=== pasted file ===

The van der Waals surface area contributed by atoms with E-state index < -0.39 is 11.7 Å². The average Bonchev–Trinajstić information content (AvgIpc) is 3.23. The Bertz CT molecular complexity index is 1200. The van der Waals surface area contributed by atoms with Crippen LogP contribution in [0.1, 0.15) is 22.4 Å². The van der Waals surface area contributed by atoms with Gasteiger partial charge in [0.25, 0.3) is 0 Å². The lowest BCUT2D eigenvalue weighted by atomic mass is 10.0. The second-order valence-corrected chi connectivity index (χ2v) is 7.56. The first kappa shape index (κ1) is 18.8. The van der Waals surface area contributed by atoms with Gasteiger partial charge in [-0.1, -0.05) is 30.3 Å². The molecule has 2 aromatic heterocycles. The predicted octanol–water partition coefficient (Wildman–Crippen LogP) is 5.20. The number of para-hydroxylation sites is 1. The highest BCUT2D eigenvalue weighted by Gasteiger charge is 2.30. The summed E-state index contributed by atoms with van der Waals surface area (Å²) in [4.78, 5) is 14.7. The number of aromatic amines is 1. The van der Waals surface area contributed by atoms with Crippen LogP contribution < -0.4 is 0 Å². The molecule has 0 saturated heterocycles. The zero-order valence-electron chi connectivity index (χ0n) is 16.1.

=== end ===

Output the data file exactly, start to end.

The van der Waals surface area contributed by atoms with E-state index < -0.39 is 11.7 Å². The average Bonchev–Trinajstić information content (AvgIpc) is 3.23. The Bertz CT molecular complexity index is 1200. The van der Waals surface area contributed by atoms with Crippen LogP contribution in [0.1, 0.15) is 22.4 Å². The van der Waals surface area contributed by atoms with Gasteiger partial charge in [0.25, 0.3) is 0 Å². The lowest BCUT2D eigenvalue weighted by atomic mass is 10.0. The second-order valence-corrected chi connectivity index (χ2v) is 7.56. The first kappa shape index (κ1) is 18.8. The van der Waals surface area contributed by atoms with Gasteiger partial charge in [-0.1, -0.05) is 30.3 Å². The molecule has 2 aromatic heterocycles. The predicted octanol–water partition coefficient (Wildman–Crippen LogP) is 5.20. The number of para-hydroxylation sites is 1. The highest BCUT2D eigenvalue weighted by Gasteiger charge is 2.30. The summed E-state index contributed by atoms with van der Waals surface area (Å²) in [4.78, 5) is 14.7. The number of aromatic amines is 1. The van der Waals surface area contributed by atoms with Crippen LogP contribution < -0.4 is 0 Å². The molecule has 0 saturated heterocycles. The zero-order valence-electron chi connectivity index (χ0n) is 16.1.